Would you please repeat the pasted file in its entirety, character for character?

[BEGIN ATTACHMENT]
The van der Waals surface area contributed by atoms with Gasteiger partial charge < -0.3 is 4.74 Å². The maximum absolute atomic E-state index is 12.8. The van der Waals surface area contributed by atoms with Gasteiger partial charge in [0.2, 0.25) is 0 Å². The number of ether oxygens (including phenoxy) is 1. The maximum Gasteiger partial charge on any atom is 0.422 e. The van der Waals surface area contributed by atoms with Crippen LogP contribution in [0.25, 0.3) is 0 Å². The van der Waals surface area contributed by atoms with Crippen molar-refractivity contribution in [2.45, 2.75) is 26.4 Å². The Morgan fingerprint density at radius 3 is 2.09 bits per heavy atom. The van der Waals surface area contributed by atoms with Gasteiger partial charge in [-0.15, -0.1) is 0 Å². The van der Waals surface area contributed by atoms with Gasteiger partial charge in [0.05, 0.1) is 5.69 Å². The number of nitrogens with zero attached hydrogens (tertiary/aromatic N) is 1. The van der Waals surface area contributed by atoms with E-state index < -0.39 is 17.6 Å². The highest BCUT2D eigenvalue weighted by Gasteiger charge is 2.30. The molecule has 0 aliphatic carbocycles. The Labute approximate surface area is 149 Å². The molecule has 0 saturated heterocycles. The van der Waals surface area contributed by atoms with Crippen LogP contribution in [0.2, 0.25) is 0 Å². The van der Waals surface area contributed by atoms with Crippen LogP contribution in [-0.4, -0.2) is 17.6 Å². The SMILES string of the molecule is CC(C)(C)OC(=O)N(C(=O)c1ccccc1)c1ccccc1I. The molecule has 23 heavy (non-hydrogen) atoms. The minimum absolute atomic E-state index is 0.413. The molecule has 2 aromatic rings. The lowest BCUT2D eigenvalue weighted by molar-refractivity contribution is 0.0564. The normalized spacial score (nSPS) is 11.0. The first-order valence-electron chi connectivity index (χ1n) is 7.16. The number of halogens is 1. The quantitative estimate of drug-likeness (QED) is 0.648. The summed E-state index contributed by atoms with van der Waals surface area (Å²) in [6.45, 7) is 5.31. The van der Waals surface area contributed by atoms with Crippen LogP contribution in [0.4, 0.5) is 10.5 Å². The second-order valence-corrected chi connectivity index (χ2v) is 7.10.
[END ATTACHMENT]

The van der Waals surface area contributed by atoms with Gasteiger partial charge < -0.3 is 4.74 Å². The maximum absolute atomic E-state index is 12.8. The van der Waals surface area contributed by atoms with Gasteiger partial charge in [0.2, 0.25) is 0 Å². The number of ether oxygens (including phenoxy) is 1. The maximum Gasteiger partial charge on any atom is 0.422 e. The van der Waals surface area contributed by atoms with Crippen LogP contribution in [0.25, 0.3) is 0 Å². The van der Waals surface area contributed by atoms with Crippen molar-refractivity contribution in [2.45, 2.75) is 26.4 Å². The Morgan fingerprint density at radius 3 is 2.09 bits per heavy atom. The van der Waals surface area contributed by atoms with Gasteiger partial charge in [-0.15, -0.1) is 0 Å². The van der Waals surface area contributed by atoms with Gasteiger partial charge in [0.05, 0.1) is 5.69 Å². The number of nitrogens with zero attached hydrogens (tertiary/aromatic N) is 1. The van der Waals surface area contributed by atoms with E-state index < -0.39 is 17.6 Å². The highest BCUT2D eigenvalue weighted by Gasteiger charge is 2.30. The molecule has 0 aliphatic carbocycles. The Labute approximate surface area is 149 Å². The molecule has 0 saturated heterocycles. The van der Waals surface area contributed by atoms with Crippen LogP contribution in [0.2, 0.25) is 0 Å². The van der Waals surface area contributed by atoms with Crippen LogP contribution in [-0.4, -0.2) is 17.6 Å². The SMILES string of the molecule is CC(C)(C)OC(=O)N(C(=O)c1ccccc1)c1ccccc1I. The molecule has 23 heavy (non-hydrogen) atoms. The minimum absolute atomic E-state index is 0.413. The molecule has 2 aromatic rings. The lowest BCUT2D eigenvalue weighted by molar-refractivity contribution is 0.0564. The normalized spacial score (nSPS) is 11.0. The first-order valence-electron chi connectivity index (χ1n) is 7.16. The number of halogens is 1. The quantitative estimate of drug-likeness (QED) is 0.648. The summed E-state index contributed by atoms with van der Waals surface area (Å²) in [6.45, 7) is 5.31. The van der Waals surface area contributed by atoms with Crippen LogP contribution in [0.4, 0.5) is 10.5 Å². The second-order valence-corrected chi connectivity index (χ2v) is 7.10.